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I spent the better part of several days glued to the internet watching the release of Palestinian prisoners and an Israeli soldier. I find such dizzying moments of celebration and happiness utterly compelling.
We in South Africa know all too well how much good can be achieved when the prison doors finally swing open and how much harm is done when those doors swing closed more so when they swing closed on juveniles.
Once authorities start to imprison juveniles on political grounds, to extract confessions with no protections, and to parade them in court, as a means of stifling peaceful protest, it signifies a point of no return and the consequences for the future will be dire.
A little-known fact about the administration of law and order in Israel is that some of it reaches levels of perfection even our regime was never able attain. In the occupied Palestinian territory, two separate systems of law rule over the people: Israeli law to govern Israeli citizens and military law to reign over the Palestinian subjects.
In the occupied Palestinian territory today, when a Palestinian protester is arrested together with an Israeli comrade, each faces a different kind of justice. The Israeli would be brought in front of a judge for judicial review within no more than 24 hours, the Palestinian within eight days. Whereas an Israeli would face a maximum sentence of one year for illegal assembly, the maximum sentence for a Palestinian will be exactly tenfold.
The age of adulthood was recently raised from 16 to 18 in Israeli military law, but many of the legal defences enjoyed by Israeli minors, such as the right to have a parent present during police interrogation, still do not apply to Palestinian minors.
As part of Israel’s campaign to criminalise and quell civil resistance to its occupation through legal persecution, minors are often those hardest hit. The Israeli army systematically raids the houses of Palestinian children, some as young as 12, who are then detained and interrogated to try to draw confessions from them and—more importantly—incriminations of others.
Such was the case of 14-year-old Islam Dar-Ayyoub from Nabi Saleh. On the night of January 23, Israeli soldiers stormed his house and took Dar-Ayyoub from his bed at gunpoint.
During his interrogation, which took place the morning after his arrest and without his being afforded any sleep in the interim, Dar-Ayyoub alleged that a well-known grassroots activist from his village, Tamimi, organised groups of youth into “brigades”, which were allegedly in charge of different tasks during the demonstrations in the village: some were allegedly in charge of stone-throwing, others of blocking roads, creating distractions, and so on.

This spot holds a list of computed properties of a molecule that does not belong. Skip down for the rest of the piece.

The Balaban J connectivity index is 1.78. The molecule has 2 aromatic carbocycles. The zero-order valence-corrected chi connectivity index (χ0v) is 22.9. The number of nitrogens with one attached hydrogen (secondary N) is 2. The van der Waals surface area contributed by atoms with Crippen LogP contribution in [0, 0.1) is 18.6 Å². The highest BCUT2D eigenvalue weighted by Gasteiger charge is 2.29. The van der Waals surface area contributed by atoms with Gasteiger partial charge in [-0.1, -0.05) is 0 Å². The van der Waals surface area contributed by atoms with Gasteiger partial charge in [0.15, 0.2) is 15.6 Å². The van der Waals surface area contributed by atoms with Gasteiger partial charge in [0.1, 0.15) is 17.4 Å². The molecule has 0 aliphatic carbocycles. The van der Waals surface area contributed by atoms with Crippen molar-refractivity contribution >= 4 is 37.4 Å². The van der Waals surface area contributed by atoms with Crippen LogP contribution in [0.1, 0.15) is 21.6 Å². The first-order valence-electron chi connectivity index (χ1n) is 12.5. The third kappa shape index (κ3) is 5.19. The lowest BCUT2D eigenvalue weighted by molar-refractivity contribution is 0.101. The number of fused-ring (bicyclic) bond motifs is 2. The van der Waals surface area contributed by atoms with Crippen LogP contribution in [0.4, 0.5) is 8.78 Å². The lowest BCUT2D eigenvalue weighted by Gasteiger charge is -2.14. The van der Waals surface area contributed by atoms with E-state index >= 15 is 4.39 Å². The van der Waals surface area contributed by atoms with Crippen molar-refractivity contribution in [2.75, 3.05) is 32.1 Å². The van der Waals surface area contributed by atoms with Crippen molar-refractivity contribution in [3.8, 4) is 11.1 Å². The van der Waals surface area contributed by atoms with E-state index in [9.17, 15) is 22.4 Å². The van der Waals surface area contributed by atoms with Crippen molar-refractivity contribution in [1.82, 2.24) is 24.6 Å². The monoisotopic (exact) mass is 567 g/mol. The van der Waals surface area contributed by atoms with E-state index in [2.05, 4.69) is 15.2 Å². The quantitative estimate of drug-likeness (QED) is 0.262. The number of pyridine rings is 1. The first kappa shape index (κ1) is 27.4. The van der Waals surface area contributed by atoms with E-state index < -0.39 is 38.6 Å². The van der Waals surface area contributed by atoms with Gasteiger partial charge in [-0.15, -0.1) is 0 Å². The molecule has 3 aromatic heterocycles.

The video recording of the 14-year-old’s interrogation shows that he was not informed of his right to remain silent, as the law requires, but rather told that he was “expected to tell the whole truth”. He was questioned in the absence of his parents, and his lawyer, who was present at the police station during his questioning, was prevented from seeing him.
Dar-Ayyoub’s testimony and that of another Palestinian, a 15-year-old, were then used to arrest and imprison Tamimi, who is still awaiting trial—seven months after his arrest. Over the past two months since Tamimi’s arrest, the Israeli army has arrested 24 of Nabi Saleh’s residents on protest-related suspicions. Half of those arrested are minors, the youngest of whom is 11.
At the opening of the proceedings against him, Tamimi proudly owned up to having organised peaceful civil resistance in his village. “I organised these peaceful demonstrations in order to defend our land and our people. I do not know if my actions violate your occupation laws. As far as I am concerned, these laws do not apply to me and are devoid of meaning.”
Referring to Israeli activists who support Palestinian struggles, he said: “These demonstrations allowed me to see people from the other side who believe in peace and share my struggle for freedom. Those freedom fighters have rid their conscious [of] the occupation and put their hands in ours in peaceful demonstrations against our common enemy, the occupation. They have become friends, sisters and brothers. We fight together for a better future for our children and theirs.”
No democracy-loving South African who lived through the hell and the fury of the struggle in the 1980s can fail to see the parallels with our struggle. For the sake of justice, the future and the children, this madness must come to an end.
Barbara Hogan is a former minister of health
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